Spring 2001, Volume 37, No. 2

Contents

FEATURE
Lives of a Saint

SPECIAL SECTION
Altruism 101
Reach Out!
Venture Catalysts
Sagehens in Paradise

DEPARTMENTS
-Pomona Forum-
Altruism 101
-News Print-
Professor's Philosophy of Life Unshaken

-Pomona Today-
Professor of the Year
Inside the Power Crunch
Rite of Passage
Top Five
Frats with a Difference
Bridge Over the Pacific

-New Knowledge-
The Secrets of the Hydra
-Sports Report-
Dynamic Duos
-Bookshelf-
Getting On
Threshholding
George Moore
-Campaign Update-
American Dreams

ALUMNI VOICES
-Parlor Talk-
Traditions
-Family Tree-
Allen-Lee-Kingman-McDonald
-Alumni Profile-
Casey Trupin '95

-Alumni Puzzler-
Inside-Out
-Back Cover-
Pilgrims' Progress



 


On any given night there are as many as 2,000 homeless youths in King County, Washington. The good news is, this morning in Seattle there are at least 20 volunteers ready to educate them on their legal rights. Led by Casey Trupin '95, Street Youth Legal Advocates of Washington, or SYLAW, offers free legal services to homeless or at-risk youth who have civil legal needs.
   "We do everything from youth rights to dealing with police to substantive criminal law," explains Trupin. Studies show that homeless youths have many more run-ins with police, and according to Trupin, both merchants and cities see these young people as a threat. "Homeless youths tend to be harassed more. Educating them to deal with police and assert their rights is extremely important."
   Founded in 1996 by Trupin and other students from the University of Washington, SYLAW is partnered with Columbia Legal Services and funded by AT&T through the Equal Justice Fellowship Program of the National Association for Public Interest Law.
   After graduating from Pomona, Trupin traveled to Latin America on a Watson Fellowship to study how other nations dealt with the issue of youth homelessness. "When you go abroad you realize that people in other countries grow up, fall in love and die just like we do," says Trupin. On that first experience with homeless youths, he was surprised to find that many of the children he worked with simply had no homes. Some had been born into families that were already too big. He met children with names like Sexto, literally translated "the sixth child." "That was when I got interested with working with issues of youth and homelessness, and I was sure that if solutions were to be discovered, they'd be found in the U.S." But what he found when he came home discouraged him.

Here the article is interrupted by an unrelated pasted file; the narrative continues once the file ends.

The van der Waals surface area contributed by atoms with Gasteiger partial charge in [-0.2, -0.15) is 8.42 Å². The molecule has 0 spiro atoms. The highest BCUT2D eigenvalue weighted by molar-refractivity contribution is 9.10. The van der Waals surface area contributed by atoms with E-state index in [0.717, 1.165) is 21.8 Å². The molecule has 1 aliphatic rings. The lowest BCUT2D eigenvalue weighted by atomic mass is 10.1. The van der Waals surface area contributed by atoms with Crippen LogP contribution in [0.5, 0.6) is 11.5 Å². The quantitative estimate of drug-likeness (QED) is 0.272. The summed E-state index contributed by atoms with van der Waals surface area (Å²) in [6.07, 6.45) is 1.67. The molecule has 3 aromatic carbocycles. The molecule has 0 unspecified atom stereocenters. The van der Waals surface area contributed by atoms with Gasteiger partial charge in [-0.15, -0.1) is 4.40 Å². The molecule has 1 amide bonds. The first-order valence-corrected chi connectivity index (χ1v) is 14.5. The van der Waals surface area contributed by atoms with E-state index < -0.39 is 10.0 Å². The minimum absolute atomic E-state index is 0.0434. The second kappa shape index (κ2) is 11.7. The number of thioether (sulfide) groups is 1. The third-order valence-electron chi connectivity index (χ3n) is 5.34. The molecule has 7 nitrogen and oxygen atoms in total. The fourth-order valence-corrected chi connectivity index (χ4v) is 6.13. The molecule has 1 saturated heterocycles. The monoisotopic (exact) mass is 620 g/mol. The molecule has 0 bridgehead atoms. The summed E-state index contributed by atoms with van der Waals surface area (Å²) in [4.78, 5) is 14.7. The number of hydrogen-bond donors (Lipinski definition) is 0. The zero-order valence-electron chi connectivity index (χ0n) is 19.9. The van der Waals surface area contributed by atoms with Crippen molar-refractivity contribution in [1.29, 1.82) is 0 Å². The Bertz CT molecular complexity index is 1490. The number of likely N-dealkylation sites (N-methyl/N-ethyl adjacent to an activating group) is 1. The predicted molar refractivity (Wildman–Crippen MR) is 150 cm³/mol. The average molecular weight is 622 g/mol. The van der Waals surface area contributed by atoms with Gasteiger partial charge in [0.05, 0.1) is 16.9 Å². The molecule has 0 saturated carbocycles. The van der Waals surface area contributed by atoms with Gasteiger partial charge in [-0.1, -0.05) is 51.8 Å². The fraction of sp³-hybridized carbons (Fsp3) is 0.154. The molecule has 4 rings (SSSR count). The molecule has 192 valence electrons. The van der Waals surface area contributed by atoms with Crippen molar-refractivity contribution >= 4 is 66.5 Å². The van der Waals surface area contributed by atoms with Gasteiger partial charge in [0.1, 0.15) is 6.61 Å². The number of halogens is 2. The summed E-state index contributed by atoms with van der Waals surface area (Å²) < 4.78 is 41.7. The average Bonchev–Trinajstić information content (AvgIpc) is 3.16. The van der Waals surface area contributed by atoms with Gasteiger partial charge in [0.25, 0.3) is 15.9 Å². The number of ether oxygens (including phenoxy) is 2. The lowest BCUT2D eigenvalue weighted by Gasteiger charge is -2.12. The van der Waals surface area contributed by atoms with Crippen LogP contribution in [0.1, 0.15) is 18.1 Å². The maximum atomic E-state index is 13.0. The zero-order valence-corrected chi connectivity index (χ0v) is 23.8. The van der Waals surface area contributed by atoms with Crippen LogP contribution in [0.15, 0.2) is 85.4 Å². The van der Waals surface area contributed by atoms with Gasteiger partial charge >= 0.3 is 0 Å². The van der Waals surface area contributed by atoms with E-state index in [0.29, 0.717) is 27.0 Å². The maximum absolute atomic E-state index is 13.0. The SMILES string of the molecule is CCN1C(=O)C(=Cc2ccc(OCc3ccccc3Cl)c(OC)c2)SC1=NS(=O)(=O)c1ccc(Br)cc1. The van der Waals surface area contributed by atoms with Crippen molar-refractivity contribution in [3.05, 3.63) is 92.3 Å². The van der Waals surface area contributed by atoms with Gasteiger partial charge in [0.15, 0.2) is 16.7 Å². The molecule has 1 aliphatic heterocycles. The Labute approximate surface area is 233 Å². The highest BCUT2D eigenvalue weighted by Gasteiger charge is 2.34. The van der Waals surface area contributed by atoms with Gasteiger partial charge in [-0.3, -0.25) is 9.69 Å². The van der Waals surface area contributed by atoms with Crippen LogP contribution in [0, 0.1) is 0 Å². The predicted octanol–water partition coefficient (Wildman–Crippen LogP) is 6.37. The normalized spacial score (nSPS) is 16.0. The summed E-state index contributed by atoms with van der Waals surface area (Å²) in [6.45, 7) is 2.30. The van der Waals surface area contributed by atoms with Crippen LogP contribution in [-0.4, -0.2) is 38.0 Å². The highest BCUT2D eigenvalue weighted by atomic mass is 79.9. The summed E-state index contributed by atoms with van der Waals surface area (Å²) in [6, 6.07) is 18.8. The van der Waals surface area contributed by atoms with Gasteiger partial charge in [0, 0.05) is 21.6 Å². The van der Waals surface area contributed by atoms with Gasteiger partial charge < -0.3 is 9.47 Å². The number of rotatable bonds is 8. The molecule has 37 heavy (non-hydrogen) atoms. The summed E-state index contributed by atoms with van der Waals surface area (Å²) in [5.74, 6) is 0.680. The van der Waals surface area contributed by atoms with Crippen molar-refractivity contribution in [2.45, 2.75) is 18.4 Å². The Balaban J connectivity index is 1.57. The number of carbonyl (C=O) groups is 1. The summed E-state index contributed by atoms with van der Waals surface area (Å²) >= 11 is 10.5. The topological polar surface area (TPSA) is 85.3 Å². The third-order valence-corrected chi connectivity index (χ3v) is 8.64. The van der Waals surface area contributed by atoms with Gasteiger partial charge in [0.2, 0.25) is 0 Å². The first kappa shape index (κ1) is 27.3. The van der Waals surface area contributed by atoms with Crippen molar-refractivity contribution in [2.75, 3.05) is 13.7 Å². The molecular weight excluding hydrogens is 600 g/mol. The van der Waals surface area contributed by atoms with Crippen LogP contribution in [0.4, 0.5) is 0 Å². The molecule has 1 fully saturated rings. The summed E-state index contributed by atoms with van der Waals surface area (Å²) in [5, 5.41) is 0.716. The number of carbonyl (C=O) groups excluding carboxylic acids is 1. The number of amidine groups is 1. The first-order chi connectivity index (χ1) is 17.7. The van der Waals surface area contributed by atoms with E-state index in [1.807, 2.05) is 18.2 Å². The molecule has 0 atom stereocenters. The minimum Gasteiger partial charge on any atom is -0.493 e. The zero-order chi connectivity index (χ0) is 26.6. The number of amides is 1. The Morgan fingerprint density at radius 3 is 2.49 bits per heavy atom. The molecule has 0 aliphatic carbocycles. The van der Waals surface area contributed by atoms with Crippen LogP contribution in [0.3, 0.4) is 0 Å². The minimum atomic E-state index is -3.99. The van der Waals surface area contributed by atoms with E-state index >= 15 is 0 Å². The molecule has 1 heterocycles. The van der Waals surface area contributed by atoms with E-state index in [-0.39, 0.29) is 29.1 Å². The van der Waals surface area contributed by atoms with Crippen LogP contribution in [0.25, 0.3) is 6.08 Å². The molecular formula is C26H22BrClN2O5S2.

A lot of communities think homeless youths have made a conscious choice. "It's a constant PR battle for us to explain that kids are on the streets for many different reasons--parents with lack of skills, mental health issues, drug problems," says Trupin. "Sometimes it's that kids have mental health issues that aren't being served. We tend to victimize the homeless. We think that it's their fault. That's just not fact." To combat this victimization, SYLAW volunteers visit shelters and clinics. They educate youths on myriad issues: how to navigate juvenile court, how to get protection orders to ward off domestic violence, how to deal with housing issues and tenants' rights, how to obtain welfare or health care. The list goes on to include such practical information as Seattle's loitering ordinances.
   "The most important thing everyone can do is educate themselves on why the youth of this country is in trouble," he says. Part of that is working with this population. "No matter what you do--athlete, college student, teacher, or doctor--you have a skill that is not lost on them. Never assume the best way you can help is to give money--it's important, but it's rewarding to help the kids. You can make such an impact on them." --Sarah Dolinar